A leader of a Nevada-City based homeless service provider has accused local government officials of making false statements that led to the cancelation of plans to open a feeding center in Truckee.
“I would have liked them to have been supportive of us,” said Thomas Streicher, co-founder and director of Divine Spark.
Nevada City Manager David Brennan, Police Chief Jim Wickham and Nevada County Health and Human Services Agency Director Jeffrey Brown each delivered negative testimony to the Truckee-Donner Recreation and Park District about Divine Spark’s previous efforts to feed the Nevada City homeless residents at the Veterans Hall on Pine Street.
Streicher said those officials’ comments helped sway the Recreation and Park’s board of directors to rescind its Dec. 13 decision to grant him use of Truckee’s Community Arts Center’s kitchen, at 10046 Church St., on Wednesdays for a six-month period to feed homeless and in-need individuals.
“That really shook them up,” Streicher said. “It is one of the reasons I didn’t get it.”
The largest concern park board members said they had at the meeting was regarding the location of a feeding center. The Community Arts Center is home to Twin Ridges Home Study Charter School and Arts For the Schools, and board members said they didn’t like the idea of children and Divine Spark’s clientele possibly intermingling.
Brennan, Brown and Wickham’s comments indicated that patrons of a Divine Spark’s warm meal program came early and lingered around, left a mess in the Nevada City neighborhood and attracted homeless from outside the area, according to information submitted to the park board.
“Everything I told them was based on fact that I knew since I have been here,” Brennan said of his solicited opinion. “I didn’t embellish on anything.”
Streicher took particular exception to Brennan’s paraphrased statements, which were submitted to the park board based on a phone call to him from Steve Randall, the park district’s general manager, Brennan said.
“I don’t think his comments were very accurate,” Streicher said. “He doesn’t realize we have a new program we’ve been doing for two years.”
Divine Spark was founded to provide resources to the Pine Ridge Indian Reservation in South Dakota. Later, the organization began feeding western Nevada County homeless people every Sunday at the Madelyn Helling Library.
Over five years, Streicher grew the operation to a five-day program, which he then moved to the space leased from the city at the Nevada City Veterans Hall to feed between 30 to 60 homeless people at a cost of about $3,000 per month, according to Streicher.
After failing to receive Nevada City Council approval to expand to a seven-day feeding model, Streicher gave two-week notice in April 2011 to terminate the lease at the Veterans Hall, when Amigos & Co. agreed to feed homeless individuals daily at its since-abandoned restaurant location on the corner of Broad and Nevada streets.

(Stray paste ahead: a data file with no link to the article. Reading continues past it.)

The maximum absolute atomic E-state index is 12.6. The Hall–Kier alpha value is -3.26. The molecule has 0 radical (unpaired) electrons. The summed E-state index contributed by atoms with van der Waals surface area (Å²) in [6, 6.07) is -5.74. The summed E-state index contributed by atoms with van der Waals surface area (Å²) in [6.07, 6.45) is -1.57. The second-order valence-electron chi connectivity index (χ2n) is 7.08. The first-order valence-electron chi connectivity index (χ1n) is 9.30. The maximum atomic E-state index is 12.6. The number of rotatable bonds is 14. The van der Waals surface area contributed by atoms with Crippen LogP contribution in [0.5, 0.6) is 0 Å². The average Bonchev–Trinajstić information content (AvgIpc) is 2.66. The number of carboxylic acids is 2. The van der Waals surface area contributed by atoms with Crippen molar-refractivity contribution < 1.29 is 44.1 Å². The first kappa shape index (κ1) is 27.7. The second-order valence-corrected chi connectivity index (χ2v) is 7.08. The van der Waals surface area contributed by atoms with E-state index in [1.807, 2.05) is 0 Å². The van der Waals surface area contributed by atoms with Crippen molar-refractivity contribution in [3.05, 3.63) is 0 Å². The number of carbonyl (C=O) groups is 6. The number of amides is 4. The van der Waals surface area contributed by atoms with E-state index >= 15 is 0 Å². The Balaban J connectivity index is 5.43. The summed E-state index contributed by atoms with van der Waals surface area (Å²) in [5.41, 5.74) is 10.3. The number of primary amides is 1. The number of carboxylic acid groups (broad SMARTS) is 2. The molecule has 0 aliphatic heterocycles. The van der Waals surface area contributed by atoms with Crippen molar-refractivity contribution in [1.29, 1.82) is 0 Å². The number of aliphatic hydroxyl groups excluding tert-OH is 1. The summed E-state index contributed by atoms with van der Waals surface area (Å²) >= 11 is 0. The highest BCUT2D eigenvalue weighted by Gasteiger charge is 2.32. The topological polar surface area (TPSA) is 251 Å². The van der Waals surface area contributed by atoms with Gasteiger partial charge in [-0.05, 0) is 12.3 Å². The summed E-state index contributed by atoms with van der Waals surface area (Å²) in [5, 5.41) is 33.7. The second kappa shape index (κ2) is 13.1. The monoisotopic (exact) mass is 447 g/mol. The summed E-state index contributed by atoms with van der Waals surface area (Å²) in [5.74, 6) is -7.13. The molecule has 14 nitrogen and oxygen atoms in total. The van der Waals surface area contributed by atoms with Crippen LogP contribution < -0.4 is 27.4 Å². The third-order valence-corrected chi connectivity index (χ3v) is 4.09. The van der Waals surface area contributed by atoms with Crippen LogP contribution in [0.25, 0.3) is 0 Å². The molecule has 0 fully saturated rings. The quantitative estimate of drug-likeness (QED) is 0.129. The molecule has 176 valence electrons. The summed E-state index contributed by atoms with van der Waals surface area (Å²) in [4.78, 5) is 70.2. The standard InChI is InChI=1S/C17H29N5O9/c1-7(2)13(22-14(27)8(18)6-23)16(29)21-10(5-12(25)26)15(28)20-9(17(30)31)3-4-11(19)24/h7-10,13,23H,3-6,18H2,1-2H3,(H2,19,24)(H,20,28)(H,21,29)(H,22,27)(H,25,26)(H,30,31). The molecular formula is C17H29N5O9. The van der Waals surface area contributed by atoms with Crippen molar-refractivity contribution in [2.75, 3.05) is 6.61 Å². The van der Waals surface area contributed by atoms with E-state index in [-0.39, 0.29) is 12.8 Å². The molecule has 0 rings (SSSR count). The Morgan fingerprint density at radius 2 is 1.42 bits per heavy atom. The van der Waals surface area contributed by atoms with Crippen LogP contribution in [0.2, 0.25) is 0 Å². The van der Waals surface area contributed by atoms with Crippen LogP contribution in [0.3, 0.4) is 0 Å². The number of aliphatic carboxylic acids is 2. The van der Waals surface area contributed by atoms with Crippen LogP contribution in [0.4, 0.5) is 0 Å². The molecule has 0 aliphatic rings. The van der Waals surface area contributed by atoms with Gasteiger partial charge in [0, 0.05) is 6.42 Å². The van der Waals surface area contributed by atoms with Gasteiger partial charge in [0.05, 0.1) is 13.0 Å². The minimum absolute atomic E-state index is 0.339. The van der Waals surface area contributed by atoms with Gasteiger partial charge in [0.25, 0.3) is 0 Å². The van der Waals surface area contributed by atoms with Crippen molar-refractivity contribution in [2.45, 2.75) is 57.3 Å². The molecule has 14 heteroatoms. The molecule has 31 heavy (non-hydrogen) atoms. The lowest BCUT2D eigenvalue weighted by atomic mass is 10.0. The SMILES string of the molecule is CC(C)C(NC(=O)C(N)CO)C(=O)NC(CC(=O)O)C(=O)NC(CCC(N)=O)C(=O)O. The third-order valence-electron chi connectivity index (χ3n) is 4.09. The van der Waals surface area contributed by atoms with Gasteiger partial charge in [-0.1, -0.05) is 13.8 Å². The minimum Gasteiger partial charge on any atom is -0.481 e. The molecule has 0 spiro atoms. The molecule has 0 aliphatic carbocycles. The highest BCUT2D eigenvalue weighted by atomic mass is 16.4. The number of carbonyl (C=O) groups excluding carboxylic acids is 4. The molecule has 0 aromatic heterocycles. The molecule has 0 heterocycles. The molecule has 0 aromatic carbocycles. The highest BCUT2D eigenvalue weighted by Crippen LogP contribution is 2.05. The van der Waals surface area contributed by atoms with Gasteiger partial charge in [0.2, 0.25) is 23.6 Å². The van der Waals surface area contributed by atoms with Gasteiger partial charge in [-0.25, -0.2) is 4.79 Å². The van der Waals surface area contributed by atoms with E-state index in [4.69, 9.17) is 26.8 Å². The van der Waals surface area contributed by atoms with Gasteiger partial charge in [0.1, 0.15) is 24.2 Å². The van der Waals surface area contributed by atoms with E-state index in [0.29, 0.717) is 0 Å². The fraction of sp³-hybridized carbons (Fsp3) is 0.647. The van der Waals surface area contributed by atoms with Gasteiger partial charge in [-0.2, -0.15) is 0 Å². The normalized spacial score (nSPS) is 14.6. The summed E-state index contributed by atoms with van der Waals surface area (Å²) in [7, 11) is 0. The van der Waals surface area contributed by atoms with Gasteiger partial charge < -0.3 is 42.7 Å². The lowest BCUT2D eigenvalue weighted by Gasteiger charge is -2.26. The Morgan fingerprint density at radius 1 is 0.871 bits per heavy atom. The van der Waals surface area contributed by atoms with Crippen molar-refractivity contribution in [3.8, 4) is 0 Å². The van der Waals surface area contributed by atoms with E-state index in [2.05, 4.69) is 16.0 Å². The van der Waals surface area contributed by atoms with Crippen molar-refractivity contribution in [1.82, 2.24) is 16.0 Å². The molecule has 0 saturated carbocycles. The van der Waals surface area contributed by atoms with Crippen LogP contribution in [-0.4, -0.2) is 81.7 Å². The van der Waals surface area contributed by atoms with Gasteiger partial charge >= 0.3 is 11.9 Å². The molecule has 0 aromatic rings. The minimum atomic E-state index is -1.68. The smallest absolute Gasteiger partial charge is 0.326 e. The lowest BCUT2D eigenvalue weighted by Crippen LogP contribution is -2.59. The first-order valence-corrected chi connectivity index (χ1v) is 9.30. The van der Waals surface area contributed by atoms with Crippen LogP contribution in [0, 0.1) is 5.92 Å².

However, the restaurant backed out of the deal within days and the city would not reinstate Divine Spark’s lease, leaving the homeless feeding center without a home. Instead, Streicher said he enlisted the help of local restaurants to provide vouchers to homeless people, which Divine Spark has purchased since.
“Divine Spark never disclosed there were issues in Nevada City,” Kevin Murphy, the lone Truckee-Donner park board director who voted against Divine Spark’s request on Dec. 13, told the Sierra Sun prior to the meeting. “I still feel we were a bit misled.”
After Brennan was hired in June 2011, he said he worked with Streicher to let him use the Veterans Hall again in a limited capacity, as long as Streicher tempered neighbor’s concerns. Those neighbors submitted a petition asking that the feeding operation be located elsewhere, Brennan noted.
“The neighbors came unglued,” Brennan said. “It isn’t like we are totally opposed to him and his program, but we have to consider everybody’s rights and considerations.”
Streicher continues to use the Veterans Hall for his two-day annual holiday celebration around Christmas.
“We haven’t had any problems with that,” Brennan said.
With the park board’s decision, Streicher said he will push for a voucher program in Truckee.
“We’re trying to get established and work toward a full-time model where people get vouchers like we do here,” Streicher said. “We’re going to keep on going. You have got to hang in there.”
Margaret Moran, a staff writer at the Sierra Sun, The Union’s sister publication in Truckee, contributed to this article. To contact Staff Writer Christopher Rosacker, email email@example.com or call 530-477-4236.